At 66, Bill Schuerman says he’s reached that point in life where he only does things if they’re fun. In his case, baking bread is at the top of that list.
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BASIC FRENCH “BOULE”
(The recipe makes a 1 ¾ pound round loaf)
Says Schuernman: “Bread baking is based on “formulas” rather than recipes. Most bakers recommend measuring major dry ingredients by weight rather than volume because measuring by volume is not precise.”
1 pound unbleached flour
¾ teaspoon instant yeast
2 teaspoon salt
1 ¼ cup room temperature water
In a Kitchen Aid or similar mixer mixing bowl blend dry ingredients together. Add water and with dough attachment and knead for approximately 10 minutes — or knead by hand for 15 to 20 minutes.
Transfer dough to a grease/oiled bowl with volume large enough to hold double the amount of the dough ball. Roll dough in bowl to coat entire surface. Cover with plastic wrap and sit at room temp for 1 hour. Place bowl in refrigerator (to “retard” the action of the yeast) for 8 to 24 hours.
Remove bowl from refrigerator and allow to continue “fermentation” (first rise) until the dough has doubled in size — about 1 ½ to 2 hours.
Empty dough from bowel onto a flowered surface, gently de-gas and form into a rough round shape.
Cover with a floured tea towel and let “rest” for 15 minutes.
Place baking stone or unglazed tiles on oven rack in middle of oven. On lower oven rack place an iron skillet or baking pan. Heat oven to 475 degrees.
With finger tips, press round ball into a flat disc and shape into a “boule” (ball) shape by lifting the disc and continuously bringing the edges underneath and to the center — you want to form a ball with a tight skin formed by the stretching action of pulling the dough under and to the center.
Place the dough with the smooth side down in a colander lined with a floured tea towel. Cover and allow the dough to “proof” (second rise) for 1 hour (finger test — with wet or floured finger poke top of the dough, there should be a little spring but impression should somewhat remain).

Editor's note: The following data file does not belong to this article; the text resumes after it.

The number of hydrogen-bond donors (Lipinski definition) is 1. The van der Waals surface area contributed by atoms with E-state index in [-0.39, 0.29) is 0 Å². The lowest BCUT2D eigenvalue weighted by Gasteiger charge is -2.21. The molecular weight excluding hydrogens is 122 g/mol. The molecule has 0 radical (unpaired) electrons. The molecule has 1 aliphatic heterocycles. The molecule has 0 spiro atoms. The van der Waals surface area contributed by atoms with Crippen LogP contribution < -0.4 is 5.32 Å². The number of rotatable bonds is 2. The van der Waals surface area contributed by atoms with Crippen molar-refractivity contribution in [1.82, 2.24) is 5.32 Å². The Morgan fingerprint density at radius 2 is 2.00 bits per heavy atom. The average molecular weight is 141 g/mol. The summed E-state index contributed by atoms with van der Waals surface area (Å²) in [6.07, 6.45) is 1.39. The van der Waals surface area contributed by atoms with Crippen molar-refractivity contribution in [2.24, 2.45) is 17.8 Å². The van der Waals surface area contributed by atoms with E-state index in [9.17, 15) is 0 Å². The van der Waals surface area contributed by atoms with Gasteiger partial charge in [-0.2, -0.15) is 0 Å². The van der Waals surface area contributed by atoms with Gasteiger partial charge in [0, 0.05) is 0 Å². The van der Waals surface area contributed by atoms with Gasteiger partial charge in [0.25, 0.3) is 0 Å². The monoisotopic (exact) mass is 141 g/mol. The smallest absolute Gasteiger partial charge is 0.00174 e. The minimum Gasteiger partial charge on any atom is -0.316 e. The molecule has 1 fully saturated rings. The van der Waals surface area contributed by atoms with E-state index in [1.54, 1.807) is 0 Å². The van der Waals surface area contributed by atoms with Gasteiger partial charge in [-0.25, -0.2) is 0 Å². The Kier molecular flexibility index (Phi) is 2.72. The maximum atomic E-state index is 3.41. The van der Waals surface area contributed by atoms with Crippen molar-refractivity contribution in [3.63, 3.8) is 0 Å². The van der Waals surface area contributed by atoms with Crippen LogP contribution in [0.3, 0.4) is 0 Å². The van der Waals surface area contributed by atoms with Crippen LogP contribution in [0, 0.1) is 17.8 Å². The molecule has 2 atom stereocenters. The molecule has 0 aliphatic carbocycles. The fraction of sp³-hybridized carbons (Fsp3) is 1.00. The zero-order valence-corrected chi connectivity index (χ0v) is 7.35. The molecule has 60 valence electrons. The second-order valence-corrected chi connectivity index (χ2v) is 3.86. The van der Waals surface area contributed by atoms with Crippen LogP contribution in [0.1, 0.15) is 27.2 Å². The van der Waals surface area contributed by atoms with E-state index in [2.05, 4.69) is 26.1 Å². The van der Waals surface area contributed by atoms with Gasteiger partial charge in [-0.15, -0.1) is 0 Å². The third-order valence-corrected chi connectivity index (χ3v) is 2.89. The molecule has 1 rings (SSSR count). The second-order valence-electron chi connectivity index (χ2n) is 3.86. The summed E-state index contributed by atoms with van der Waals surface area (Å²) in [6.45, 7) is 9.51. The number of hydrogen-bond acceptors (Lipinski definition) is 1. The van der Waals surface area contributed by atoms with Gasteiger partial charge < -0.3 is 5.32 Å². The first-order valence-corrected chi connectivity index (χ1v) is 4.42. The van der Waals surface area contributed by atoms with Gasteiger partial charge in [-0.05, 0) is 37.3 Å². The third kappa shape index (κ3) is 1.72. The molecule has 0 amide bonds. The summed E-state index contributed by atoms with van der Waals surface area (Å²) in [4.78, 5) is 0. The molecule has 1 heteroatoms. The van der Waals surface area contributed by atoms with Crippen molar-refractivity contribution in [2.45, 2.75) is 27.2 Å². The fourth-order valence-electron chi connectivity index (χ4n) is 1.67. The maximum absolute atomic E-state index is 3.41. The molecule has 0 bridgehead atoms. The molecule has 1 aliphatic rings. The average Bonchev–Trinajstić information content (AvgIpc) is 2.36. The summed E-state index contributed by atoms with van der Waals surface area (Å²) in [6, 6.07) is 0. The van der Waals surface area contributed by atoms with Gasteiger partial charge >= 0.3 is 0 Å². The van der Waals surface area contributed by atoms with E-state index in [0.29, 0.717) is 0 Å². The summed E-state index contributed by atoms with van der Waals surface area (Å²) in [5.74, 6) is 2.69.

Open oven, pull forward the rack holding skillet or pan and fill with a glass full of ice cubes to form steam. Quickly replace lower rack and close oven door.
Turn out risen dough, round side up, onto a well-floured wooden cutting board, peel, or back of a baking pan.
With a sharp serrated knife or razor slash the top of the bread with a large X, open oven and quickly slide bread onto baking stone or tiles. Close oven door. After 30 seconds crack open oven door and with spray bottle of water, spritz the oven wall about eight times to form a cloud of steam and quickly close door. Repeat 4 times — about every 2 minutes.
Turn oven down to 450 and bake for a total time of about 30 minutes or until cust turns a rich golden/reddish brown or until bread reaches internal temp of 200 degrees.
Cool for one hour before slicing.
Three bread-making tips from William Schuerman:
1. Slack dough: Experiment with what bakers call a “slack” dough—a dough with a high hydration percentage, 75—80 percent depending upon brand of flour, type of flour, dryness of the flour. A slack dough, formed into a ball will not keep its shape, it will tend to slowly spread out. During the “fermentation” (first proof) fold this type over a few times (every twenty minutes) or by grabbing underneath, lifting and stretching and folding back underneath itself. Slack doughs will result in a tender, chewy crumb with nice irregular holes throughout.
2. Retardation: After kneading, let sit at room temperature to begin the “fermentation” (first rise) then cover with plastic wrap and place in refrigerator for 6 to 24 hours. This slows down the fermentation and permits the development of the flavor of the natural sugars in the flour. Remove and allow dough to complete fermentation and/or return to room temperature.
3. Steam: The secret to excellent crust is steam. Commercial baking ovens inject steam automatically. To produce the same effect in a home oven add ice cubes to skillet or baking pan on the lowest rack setting or floor of the oven just before introducing the loaf to bake. Then during the first ten minutes of the bake cycle, periodically crack the oven door open and spritz the sides of the oven with water from a spray bottle to create a cloud of steam. The steam results in the caramelization of the bread’s crust and creates the rich colors of a fine baked loaf.
A FAVORITE RECIPE
* William Schuerman tells you how to make a basic French “Boule”
* How do you decide to build an oven in your back yard? William Schuerman tells his story at MyDaytonDailyNews.com
About Our Good Cooks
This weekly feature spotlights at-home or professional cooks throughout Southwest Ohio willing to share their favorite recipes, cooking tips and family traditions. If you know of someone we should feature, please send an e-mail to Meredith Moss: MMoss@coxohio.com Plesae include a daytime phone number.